Geneticist turned Buddhist monk Matthieu Ricard on the practical real-world necessity of selflessness

 

Matthieu Ricard speaks on Tuesday in Santa Monica

Matthieu Ricard speaks on Tuesday in Santa Monica

Utter the term “altruism,” and many people reflexively erect walls of resistance: “Sweet ideal, that, but I live in the real world.”

To propose altruism as a practical approach to global conundrums seems defiantly naive in the face of society’s condescension. Yet renowned Buddhist monk and bestselling author Matthieu Ricard does precisely that in his comprehensive book, “Altruism: The Power of Compassion to Change Yourself and the World” — indeed, he presents it as a matter of basic common sense.

Born in France in 1946 to a painter mother and philosopher father (Jean-François Revel, with whom he wrote 1999’s “The Monk and the Philosopher”) and schooled in cellular genetics, Ricard forsook Petri dishes to study Buddhism with Dilgo Khyentse Rinpoche. His writings are accessible not least because he identifies common ground between science and spirituality. He roots “Altruism” in neuroscientific research and documented studies of altruistic behavior in animals and humans, and quotes myriad activists, artists, clerics, philosophers and scientists throughout his absorbing exploration of climate change, dehumanization, economic inequality, genocide, “instrumentalization” of animals, “mental poisons” and meditation.

Ricard expounded on his thoughts via email ahead of Tuesday’s conversation with celebrated travel writer and “The Art of Stillness” author Pico Iyer at New Roads School in Santa Monica.

“Altruism, ” he says, “is part of human nature, just like any other mental state … [It] is a skill that can be cultivated and enhanced through mind training, a term that I prefer to meditation since it is more secular and less loaded culturally.”

— Bliss Bowen

Are your views on empathy and meditation given more serious consideration within the scientific community because you studied both science and Buddhism, or is that dual background seen as compromising?

The initial resistance from the scientific community was attributable to badly conceived studies … This resistance has mostly vanished.

Concerning empathy and compassion, some scientists still feel that it is a rather “soft” domain of research, compared to the study of cognitive faculties. But here, too, the trend is changing fast. For the last 15 years, I have been collaborating with many distinguished scientists on research on altruism, empathy and compassion, both as “guinea pig” and as a collaborator. As long as the studies are conducted in the most rigorous ways, there are not reasons to think that my dual background should compromise their validity. Otherwise, a musician could not collaborate on studies researching the effect of music on the brain, and a sportsman could not participate in studies investigating the effects of physical exercise.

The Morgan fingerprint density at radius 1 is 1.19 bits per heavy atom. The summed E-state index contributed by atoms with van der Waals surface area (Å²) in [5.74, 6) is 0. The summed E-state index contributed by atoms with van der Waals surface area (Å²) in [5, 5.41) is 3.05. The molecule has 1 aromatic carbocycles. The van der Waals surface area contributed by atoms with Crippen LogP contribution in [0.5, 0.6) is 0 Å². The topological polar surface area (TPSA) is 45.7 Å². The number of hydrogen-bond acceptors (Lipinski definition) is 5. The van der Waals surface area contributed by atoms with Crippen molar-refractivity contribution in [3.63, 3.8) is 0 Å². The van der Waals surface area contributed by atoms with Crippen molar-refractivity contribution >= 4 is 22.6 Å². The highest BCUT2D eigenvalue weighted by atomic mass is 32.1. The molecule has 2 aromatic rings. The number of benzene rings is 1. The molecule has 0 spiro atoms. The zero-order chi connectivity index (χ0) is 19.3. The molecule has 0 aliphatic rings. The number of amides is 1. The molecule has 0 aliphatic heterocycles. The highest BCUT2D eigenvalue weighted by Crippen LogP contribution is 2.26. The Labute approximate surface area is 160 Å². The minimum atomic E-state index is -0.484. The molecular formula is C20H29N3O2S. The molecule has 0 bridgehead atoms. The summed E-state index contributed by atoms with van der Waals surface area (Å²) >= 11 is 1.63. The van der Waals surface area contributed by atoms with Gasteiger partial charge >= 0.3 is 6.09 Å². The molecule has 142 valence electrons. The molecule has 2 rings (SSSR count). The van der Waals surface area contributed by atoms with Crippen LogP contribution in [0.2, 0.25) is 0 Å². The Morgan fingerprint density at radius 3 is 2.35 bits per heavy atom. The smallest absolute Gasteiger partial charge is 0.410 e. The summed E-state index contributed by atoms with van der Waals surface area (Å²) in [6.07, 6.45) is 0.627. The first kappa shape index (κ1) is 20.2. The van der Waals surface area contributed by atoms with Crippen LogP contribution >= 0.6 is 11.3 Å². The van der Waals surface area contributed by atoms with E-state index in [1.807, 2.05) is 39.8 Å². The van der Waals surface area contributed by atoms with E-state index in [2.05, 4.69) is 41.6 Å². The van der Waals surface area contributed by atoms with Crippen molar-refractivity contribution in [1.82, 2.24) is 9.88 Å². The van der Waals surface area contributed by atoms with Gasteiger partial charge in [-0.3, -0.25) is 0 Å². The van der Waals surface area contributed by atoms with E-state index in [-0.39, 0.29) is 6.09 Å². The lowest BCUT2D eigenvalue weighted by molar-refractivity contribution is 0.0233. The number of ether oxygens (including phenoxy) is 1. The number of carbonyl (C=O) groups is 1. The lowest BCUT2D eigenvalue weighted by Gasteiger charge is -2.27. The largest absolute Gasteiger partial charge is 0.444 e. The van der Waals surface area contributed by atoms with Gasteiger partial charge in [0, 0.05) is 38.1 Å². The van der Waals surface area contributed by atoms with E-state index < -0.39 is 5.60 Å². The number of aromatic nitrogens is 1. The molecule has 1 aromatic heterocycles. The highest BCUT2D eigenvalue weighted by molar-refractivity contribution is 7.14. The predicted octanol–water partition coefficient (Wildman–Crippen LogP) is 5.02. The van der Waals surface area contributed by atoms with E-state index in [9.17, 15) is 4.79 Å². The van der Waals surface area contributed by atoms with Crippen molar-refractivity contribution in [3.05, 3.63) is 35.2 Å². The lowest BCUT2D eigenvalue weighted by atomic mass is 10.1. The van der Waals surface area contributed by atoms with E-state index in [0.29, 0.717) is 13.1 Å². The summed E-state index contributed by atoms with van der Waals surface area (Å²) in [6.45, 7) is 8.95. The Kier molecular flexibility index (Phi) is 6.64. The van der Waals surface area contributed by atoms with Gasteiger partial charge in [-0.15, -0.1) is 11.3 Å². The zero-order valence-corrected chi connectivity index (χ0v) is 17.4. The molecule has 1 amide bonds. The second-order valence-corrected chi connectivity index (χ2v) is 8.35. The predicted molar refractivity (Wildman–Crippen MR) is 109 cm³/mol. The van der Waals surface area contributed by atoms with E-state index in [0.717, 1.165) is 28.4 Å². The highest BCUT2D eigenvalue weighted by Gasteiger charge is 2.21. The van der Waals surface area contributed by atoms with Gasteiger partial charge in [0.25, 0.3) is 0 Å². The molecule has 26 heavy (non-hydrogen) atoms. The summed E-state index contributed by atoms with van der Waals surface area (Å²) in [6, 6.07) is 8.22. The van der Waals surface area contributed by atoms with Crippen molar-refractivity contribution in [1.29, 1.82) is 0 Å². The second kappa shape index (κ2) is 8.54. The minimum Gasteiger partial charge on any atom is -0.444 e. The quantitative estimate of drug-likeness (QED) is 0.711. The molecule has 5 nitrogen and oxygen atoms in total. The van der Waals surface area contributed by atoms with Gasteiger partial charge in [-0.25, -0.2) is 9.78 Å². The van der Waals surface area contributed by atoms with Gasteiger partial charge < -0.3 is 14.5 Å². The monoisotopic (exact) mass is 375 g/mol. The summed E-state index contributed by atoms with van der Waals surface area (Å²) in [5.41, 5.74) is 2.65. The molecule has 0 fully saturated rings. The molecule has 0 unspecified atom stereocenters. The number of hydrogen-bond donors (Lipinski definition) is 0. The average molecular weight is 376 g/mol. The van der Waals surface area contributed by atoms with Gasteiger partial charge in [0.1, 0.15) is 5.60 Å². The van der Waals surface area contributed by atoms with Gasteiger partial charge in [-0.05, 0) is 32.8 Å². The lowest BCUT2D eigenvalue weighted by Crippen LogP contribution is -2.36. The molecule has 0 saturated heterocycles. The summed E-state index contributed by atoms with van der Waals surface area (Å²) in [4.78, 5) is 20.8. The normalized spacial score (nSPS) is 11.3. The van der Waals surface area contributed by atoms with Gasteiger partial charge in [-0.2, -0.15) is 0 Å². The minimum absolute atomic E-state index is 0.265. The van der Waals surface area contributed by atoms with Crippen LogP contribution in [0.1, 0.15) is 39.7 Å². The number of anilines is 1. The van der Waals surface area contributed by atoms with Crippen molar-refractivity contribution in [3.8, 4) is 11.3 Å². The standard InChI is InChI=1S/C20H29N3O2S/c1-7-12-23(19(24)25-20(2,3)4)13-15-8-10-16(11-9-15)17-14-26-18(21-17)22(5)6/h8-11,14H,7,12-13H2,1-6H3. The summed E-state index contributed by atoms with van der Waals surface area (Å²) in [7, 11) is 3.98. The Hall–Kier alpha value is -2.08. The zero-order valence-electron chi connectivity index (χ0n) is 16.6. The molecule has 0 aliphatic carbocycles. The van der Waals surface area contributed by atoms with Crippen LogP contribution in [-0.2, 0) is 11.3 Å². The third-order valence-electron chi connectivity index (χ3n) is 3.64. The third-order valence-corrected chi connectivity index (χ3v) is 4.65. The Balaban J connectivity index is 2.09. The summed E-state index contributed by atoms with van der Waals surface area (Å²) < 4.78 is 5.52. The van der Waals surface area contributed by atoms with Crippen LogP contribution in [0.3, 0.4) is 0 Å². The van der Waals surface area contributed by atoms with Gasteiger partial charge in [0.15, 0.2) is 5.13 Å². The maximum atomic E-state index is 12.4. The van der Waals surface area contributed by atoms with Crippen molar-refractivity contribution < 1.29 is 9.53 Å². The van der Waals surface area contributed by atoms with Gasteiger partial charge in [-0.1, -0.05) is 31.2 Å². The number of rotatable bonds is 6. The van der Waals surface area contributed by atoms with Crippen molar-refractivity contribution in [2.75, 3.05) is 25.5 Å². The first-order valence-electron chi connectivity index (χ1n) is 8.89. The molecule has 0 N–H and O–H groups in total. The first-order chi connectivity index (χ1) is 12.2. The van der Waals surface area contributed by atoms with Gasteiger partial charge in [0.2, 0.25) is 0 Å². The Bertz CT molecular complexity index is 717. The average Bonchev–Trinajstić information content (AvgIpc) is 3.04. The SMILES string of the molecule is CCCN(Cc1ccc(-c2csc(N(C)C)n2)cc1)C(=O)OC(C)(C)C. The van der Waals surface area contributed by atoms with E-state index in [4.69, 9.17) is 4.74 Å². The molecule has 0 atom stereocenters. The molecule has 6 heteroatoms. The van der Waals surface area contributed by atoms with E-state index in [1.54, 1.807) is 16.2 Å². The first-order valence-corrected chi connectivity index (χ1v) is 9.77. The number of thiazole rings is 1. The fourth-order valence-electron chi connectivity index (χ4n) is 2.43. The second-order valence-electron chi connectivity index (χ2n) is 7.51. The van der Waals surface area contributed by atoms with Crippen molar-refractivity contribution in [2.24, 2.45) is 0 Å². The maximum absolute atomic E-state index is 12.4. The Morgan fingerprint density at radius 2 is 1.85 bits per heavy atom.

In this time of empathy fatigue and cynicism, does science validate cynicism as a logical response?

Studies conducted by Tania Singer at the Max Planck Institute in Leipzig, in which I have collaborated, have shown that while there can be empathy fatigue, there is no such thing as compassion fatigue. In fact, altruistic love and compassion act as antidotes to empathic distress and fatigue. … As for the cynical belief in universal selfishness, it is nothing more than “arm-chair science” based simply on impressions or ideologies, not on empirical studies.

In what circumstance might it be possible for a person to be happy without being altruistic?

Selfish persons can certainly experience moments of superficial satisfaction when they succeed in achieving selfish goals, but I don’t believe they can achieve genuine happiness. … Selfishness is at odds with reality. It rests on an erroneous idea according to which individuals are isolated entities, independent of each other. [But] reality is quite otherwise: we are not autonomous entities and our happiness
can only be constructed with the help of others. Altruistic love is accompanied by a profound feeling of fulfillment and it is also the state of mind that activates the most brain areas linked to positive emotions. What’s more, altruism is in harmony with the reality of what we are and what surrounds us, since everything is fundamentally interdependent.